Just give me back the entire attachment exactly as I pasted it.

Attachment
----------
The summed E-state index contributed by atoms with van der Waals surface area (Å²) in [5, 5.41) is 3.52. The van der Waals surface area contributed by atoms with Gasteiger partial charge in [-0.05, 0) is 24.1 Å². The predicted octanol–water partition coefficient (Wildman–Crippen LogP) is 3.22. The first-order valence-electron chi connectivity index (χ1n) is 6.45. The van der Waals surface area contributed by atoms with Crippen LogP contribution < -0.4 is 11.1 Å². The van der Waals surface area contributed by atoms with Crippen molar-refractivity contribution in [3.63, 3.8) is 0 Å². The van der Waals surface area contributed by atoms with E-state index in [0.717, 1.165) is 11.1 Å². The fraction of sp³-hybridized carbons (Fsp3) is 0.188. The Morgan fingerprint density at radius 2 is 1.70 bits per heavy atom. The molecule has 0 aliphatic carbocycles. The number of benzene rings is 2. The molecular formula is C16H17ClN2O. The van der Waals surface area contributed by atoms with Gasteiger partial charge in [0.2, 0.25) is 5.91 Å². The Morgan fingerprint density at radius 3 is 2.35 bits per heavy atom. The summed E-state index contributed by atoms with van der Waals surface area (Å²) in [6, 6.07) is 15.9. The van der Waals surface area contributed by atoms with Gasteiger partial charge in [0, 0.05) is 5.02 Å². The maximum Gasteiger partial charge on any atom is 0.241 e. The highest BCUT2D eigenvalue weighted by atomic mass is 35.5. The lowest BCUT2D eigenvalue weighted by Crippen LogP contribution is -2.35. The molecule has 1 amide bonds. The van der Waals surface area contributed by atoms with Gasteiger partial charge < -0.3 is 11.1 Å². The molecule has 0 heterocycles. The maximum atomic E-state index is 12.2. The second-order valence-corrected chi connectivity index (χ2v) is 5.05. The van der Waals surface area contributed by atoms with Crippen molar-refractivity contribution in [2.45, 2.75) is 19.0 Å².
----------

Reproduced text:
The summed E-state index contributed by atoms with van der Waals surface area (Å²) in [5, 5.41) is 3.52. The van der Waals surface area contributed by atoms with Gasteiger partial charge in [-0.05, 0) is 24.1 Å². The predicted octanol–water partition coefficient (Wildman–Crippen LogP) is 3.22. The first-order valence-electron chi connectivity index (χ1n) is 6.45. The van der Waals surface area contributed by atoms with Crippen LogP contribution < -0.4 is 11.1 Å². The van der Waals surface area contributed by atoms with Crippen molar-refractivity contribution in [3.63, 3.8) is 0 Å². The van der Waals surface area contributed by atoms with E-state index in [0.717, 1.165) is 11.1 Å². The fraction of sp³-hybridized carbons (Fsp3) is 0.188. The Morgan fingerprint density at radius 2 is 1.70 bits per heavy atom. The molecule has 0 aliphatic carbocycles. The number of benzene rings is 2. The molecular formula is C16H17ClN2O. The van der Waals surface area contributed by atoms with Gasteiger partial charge in [0.2, 0.25) is 5.91 Å². The Morgan fingerprint density at radius 3 is 2.35 bits per heavy atom. The summed E-state index contributed by atoms with van der Waals surface area (Å²) in [6, 6.07) is 15.9. The van der Waals surface area contributed by atoms with Gasteiger partial charge in [0, 0.05) is 5.02 Å². The maximum Gasteiger partial charge on any atom is 0.241 e. The highest BCUT2D eigenvalue weighted by atomic mass is 35.5. The lowest BCUT2D eigenvalue weighted by Crippen LogP contribution is -2.35. The molecule has 1 amide bonds. The van der Waals surface area contributed by atoms with Gasteiger partial charge < -0.3 is 11.1 Å². The molecule has 0 heterocycles. The maximum atomic E-state index is 12.2. The second-order valence-corrected chi connectivity index (χ2v) is 5.05. The van der Waals surface area contributed by atoms with Crippen molar-refractivity contribution in [2.45, 2.75) is 19.0 Å².